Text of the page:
And tragic, for the Cubans.
There will be no Carnival of Latin America and the Caribbean this week.
Mr. Chavez said he underwent a rigorous screening in Cuba on July 17 that did “not detect the presence of malignant cells in any part of my body” but he still submitted to chemotherapy as a precaution.
“The risk exists and because of that chemotherapy … was applied on me all of this week in various sessions,” Mr. Chavez said. It was “difficult, but this body of mine … withstood,” he added.
And even when Fidel said Hugo’s cancer-free, Hugo’s going ahead with another round of chemo “as a precaution”, because, ah, well, just because.
Mr. Chavez discussed his recent weight loss and said that he was now at his “ideal weight” of 86 kilograms. The president has admitted that he used to be “too fat,” weighing more than 100 kilograms before going into treatment last month.
Losing over 30 lbs in a few weeks is just his way of getting to his “ideal weight”. A few more pounds and he’ll be ready for the runway.
Venezuelan President Hugo Chavez said he’ll return to Cuba today to receive chemotherapy, ending rumors he was considering Brazil as an alternative venue for cancer treatment.
“I’m going to begin the second stage of this slow and complex process of recuperation,” Chavez, 56, said yesterday on state television. “The second stage will start with chemotherapy that has already been planned in scientific detail.”
He should be on his way right now,
Congress voted unanimously today to approve Chavez’s plan to depart for Cuba at 3:30 pm New York time.
That’s the Venezuelan Congress, who had to approve Chavez’s remaining in power while being abroad for extended periods of time.
“In Cuba, he has the security that nobody will ever know exactly what he has,” said the former official, who added said that he had been told by a senior Spanish diplomat that two Spanish doctors will be attending Mr. Chávez in Havana.
Pajamas Media posts the video of the announcement, where he purportedly quotes Nietzsche, adding also that he had a “baseball-size tumor” operated on,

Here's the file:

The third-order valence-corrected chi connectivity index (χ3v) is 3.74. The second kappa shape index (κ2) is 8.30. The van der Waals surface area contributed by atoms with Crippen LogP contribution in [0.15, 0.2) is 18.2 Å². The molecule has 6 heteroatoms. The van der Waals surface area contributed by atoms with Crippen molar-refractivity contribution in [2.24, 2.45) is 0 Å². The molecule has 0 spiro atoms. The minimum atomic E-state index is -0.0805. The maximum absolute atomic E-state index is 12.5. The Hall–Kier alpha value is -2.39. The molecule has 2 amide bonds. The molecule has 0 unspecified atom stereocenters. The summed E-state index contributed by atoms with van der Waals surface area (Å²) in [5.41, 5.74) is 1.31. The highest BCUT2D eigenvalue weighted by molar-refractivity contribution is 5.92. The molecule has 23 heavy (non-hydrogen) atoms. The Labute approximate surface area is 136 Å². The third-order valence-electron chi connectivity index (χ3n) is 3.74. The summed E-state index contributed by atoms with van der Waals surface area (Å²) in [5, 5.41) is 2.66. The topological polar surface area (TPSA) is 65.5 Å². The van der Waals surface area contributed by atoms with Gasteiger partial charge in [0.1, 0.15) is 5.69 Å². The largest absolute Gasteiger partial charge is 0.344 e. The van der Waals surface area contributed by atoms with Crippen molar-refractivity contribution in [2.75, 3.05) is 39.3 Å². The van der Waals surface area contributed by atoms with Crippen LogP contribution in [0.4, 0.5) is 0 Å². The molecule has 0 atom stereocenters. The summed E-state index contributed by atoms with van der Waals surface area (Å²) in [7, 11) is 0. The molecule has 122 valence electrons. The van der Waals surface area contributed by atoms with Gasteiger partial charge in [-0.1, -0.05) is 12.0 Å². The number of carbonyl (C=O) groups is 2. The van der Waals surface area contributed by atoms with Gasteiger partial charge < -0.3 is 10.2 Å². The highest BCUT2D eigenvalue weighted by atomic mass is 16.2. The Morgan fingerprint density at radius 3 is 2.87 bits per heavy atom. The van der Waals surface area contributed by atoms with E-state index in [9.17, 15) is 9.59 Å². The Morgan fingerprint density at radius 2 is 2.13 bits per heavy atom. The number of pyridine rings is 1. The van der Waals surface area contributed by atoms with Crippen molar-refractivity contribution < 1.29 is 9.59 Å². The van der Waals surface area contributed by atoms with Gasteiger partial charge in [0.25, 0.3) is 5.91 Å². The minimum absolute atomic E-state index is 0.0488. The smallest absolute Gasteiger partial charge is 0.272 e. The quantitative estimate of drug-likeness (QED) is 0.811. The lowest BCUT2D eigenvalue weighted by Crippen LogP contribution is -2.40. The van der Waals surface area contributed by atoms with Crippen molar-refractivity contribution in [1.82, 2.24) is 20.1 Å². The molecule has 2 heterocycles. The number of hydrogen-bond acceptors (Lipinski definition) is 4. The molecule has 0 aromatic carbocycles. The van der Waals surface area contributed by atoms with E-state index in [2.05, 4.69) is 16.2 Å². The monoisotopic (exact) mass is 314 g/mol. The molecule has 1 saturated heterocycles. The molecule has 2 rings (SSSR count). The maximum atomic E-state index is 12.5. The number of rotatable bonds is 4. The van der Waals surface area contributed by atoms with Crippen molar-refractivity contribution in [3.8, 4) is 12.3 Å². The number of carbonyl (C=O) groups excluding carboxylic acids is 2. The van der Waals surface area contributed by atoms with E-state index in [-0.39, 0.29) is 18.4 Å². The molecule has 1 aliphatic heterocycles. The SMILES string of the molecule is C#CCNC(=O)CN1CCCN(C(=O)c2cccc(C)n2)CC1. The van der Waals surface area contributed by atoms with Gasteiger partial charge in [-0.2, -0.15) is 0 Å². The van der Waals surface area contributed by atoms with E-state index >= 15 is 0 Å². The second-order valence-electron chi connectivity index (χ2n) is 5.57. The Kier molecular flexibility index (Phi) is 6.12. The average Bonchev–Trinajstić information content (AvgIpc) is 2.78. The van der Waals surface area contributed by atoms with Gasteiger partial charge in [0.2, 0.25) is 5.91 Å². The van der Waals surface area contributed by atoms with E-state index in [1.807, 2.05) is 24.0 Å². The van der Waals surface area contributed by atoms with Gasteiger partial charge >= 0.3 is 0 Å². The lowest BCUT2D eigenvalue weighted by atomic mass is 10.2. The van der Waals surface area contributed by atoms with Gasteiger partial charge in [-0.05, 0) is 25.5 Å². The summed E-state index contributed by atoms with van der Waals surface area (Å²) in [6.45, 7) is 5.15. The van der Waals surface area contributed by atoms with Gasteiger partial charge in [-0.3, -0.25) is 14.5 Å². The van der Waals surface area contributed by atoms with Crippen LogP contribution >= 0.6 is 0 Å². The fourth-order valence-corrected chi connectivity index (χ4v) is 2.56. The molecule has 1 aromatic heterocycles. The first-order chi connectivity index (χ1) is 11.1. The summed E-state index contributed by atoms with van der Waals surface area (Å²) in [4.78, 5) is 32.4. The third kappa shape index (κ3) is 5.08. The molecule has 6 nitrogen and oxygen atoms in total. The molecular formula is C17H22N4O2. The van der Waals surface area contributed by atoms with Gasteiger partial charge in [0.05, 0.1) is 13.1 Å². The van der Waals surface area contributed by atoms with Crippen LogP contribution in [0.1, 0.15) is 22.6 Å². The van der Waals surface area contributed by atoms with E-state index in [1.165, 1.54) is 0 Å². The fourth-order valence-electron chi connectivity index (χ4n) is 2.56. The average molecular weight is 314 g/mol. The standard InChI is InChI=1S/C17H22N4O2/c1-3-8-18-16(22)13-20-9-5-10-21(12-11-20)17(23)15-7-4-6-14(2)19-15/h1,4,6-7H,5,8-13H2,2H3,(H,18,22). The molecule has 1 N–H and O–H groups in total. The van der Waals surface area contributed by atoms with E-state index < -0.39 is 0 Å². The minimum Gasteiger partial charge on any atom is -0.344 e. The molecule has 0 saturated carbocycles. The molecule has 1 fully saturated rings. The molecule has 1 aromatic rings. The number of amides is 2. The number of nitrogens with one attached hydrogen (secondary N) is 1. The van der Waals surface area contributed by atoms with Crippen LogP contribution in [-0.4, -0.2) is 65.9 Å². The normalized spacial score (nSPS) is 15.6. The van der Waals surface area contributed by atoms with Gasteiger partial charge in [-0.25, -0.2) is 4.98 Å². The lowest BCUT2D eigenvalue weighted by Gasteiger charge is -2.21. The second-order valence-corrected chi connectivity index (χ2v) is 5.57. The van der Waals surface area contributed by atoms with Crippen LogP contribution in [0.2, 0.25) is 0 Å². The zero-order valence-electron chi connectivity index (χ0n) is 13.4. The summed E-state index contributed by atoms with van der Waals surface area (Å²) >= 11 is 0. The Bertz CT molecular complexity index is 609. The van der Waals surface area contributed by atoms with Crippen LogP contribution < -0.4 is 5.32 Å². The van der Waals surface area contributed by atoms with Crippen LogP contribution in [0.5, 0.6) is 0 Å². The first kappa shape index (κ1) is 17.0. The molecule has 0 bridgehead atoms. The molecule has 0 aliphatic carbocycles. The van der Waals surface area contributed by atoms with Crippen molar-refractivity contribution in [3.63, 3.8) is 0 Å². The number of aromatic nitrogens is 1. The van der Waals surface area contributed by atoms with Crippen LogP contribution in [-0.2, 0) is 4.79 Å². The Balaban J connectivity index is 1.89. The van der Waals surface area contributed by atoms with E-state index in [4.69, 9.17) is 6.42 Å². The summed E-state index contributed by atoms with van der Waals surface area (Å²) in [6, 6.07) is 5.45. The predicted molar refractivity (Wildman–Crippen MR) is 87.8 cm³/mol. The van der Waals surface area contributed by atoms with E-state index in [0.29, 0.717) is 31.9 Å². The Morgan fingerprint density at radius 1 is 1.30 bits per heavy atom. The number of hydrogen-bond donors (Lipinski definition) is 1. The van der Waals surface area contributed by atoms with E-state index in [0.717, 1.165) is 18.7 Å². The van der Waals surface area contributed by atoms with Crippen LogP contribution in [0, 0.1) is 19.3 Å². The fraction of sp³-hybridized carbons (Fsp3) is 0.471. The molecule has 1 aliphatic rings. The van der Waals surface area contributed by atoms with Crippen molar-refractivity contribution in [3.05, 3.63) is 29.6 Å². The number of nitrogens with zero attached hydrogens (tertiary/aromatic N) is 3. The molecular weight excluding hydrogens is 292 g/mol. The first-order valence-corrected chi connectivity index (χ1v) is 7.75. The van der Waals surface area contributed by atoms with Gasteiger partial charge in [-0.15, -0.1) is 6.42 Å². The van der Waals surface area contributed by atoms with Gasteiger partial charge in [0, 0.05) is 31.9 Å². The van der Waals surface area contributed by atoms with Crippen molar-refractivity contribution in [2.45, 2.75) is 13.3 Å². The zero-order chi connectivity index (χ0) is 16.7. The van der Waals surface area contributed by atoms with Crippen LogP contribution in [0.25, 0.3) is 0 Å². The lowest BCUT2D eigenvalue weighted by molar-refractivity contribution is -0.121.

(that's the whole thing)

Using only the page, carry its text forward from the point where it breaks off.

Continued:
Considering that the announcement from Brazil had to have been in the works for a while, and that Paraguayan president Fernando Lugo has traveled to Brazil for his own cancer treatment, Fidel may be the one calling the shots (emphasis added),
It is unclear what tipped the decision. From a technical point of view Chavez would be better off in Brazil, Venezuela or a country like Canada, the quality and size of cancer treatments in these three countries is considered to be much more advanced than that of Cuba, even if in Cuba, he could be taken care off by doctors of other nationalities. It is likely that in the end ideology tipped the decision Cuba’s way. I am sure that Fidel Castro and Chavez’ brother Adan put a lot of pressure on the Cuban choice. An isolated Chavez in Havana is much more under control than one in Sao Paulo in a private hospital. Those that have the most to lose, will now control the day to day life of the Venezuelan President and, indirectly, over the country.
Analysts said Mr. Chávez may have decided to go to Cuba for treatment for political reasons more than medical ones. Seeking medical treatment at a private hospital in São Paulo could offend Mr. Chávez’s Cuban allies, Fidel and Raúl Castro, who have long touted their hospitals as a socialist success story.
While Mr. Chávez often lauds Cuban doctors, switching from Cuban to Brazilian care would have suggested the Cubans aren’t capable of world-class care.
Chavez is touting Cuba’s medical reputation at his own country’s expense,
Still, the fact that Mr. Chávez is leaving Venezuela to continue his treatment suggests that hospitals in Venezuela weren’t considered a serious option. That, analysts said, underscores the turmoil in both the public and private medical sectors during the Chávez years—and a deep animosity between Mr. Chávez and the country’s highly educated doctors.
A parallel network in Venezuela of free primary-care clinics, called Barrio Adentro, staffed by Cuban doctors, has provided quicker access to millions of poor. At the same time, it has pulled much-needed resources from the mainstream hospital system, says José Félix Oletta, a Venezuelan health minister under a previous administration.
Deteriorating working conditions coupled with notoriously low pay has driven Venezuelan doctors to jobs overseas, he said. “Venezuela medical professionals who are well-qualified are receiving very little money compared to other countries,” he added.
Despite the brain drain, top Venezuelan doctors say Mr. Chávez would get excellent treatment in Venezuela for all but the rarest sort of tumors. Although Mr. Chávez has attacked private doctors during his term in office, calling them mercenaries, his animosity toward them wouldn’t affect his treatment, doctors insist. “We are physicians,” said one prominent doctor.
While you can rest assured that the Castros will ensure that their pupil gets the best medical care Venezuelan oil money can provide, it would be ironic that Chavez’s undoing comes as a consequence of this decision.